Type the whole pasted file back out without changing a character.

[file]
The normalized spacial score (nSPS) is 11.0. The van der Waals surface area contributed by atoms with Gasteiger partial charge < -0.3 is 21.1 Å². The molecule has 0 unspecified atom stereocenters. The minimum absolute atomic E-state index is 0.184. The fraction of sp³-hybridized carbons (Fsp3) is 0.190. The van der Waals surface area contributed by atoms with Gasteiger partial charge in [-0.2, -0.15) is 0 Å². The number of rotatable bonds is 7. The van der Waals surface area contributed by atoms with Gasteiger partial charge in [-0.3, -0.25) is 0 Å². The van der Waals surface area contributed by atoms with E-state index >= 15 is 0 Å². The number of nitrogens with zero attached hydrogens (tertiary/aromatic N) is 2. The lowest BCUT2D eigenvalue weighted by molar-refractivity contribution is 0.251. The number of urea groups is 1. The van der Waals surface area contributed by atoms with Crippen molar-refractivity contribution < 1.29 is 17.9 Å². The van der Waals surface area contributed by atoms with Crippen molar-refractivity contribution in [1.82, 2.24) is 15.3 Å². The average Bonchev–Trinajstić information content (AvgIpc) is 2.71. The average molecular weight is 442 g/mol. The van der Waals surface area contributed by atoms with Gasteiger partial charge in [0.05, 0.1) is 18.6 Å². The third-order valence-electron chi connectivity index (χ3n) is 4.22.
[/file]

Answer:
The normalized spacial score (nSPS) is 11.0. The van der Waals surface area contributed by atoms with Gasteiger partial charge < -0.3 is 21.1 Å². The molecule has 0 unspecified atom stereocenters. The minimum absolute atomic E-state index is 0.184. The fraction of sp³-hybridized carbons (Fsp3) is 0.190. The van der Waals surface area contributed by atoms with Gasteiger partial charge in [-0.2, -0.15) is 0 Å². The number of rotatable bonds is 7. The van der Waals surface area contributed by atoms with Gasteiger partial charge in [-0.3, -0.25) is 0 Å². The van der Waals surface area contributed by atoms with E-state index >= 15 is 0 Å². The number of nitrogens with zero attached hydrogens (tertiary/aromatic N) is 2. The lowest BCUT2D eigenvalue weighted by molar-refractivity contribution is 0.251. The number of urea groups is 1. The van der Waals surface area contributed by atoms with Crippen molar-refractivity contribution < 1.29 is 17.9 Å². The van der Waals surface area contributed by atoms with Crippen molar-refractivity contribution in [1.82, 2.24) is 15.3 Å². The average Bonchev–Trinajstić information content (AvgIpc) is 2.71. The average molecular weight is 442 g/mol. The van der Waals surface area contributed by atoms with Gasteiger partial charge in [0.05, 0.1) is 18.6 Å². The third-order valence-electron chi connectivity index (χ3n) is 4.22.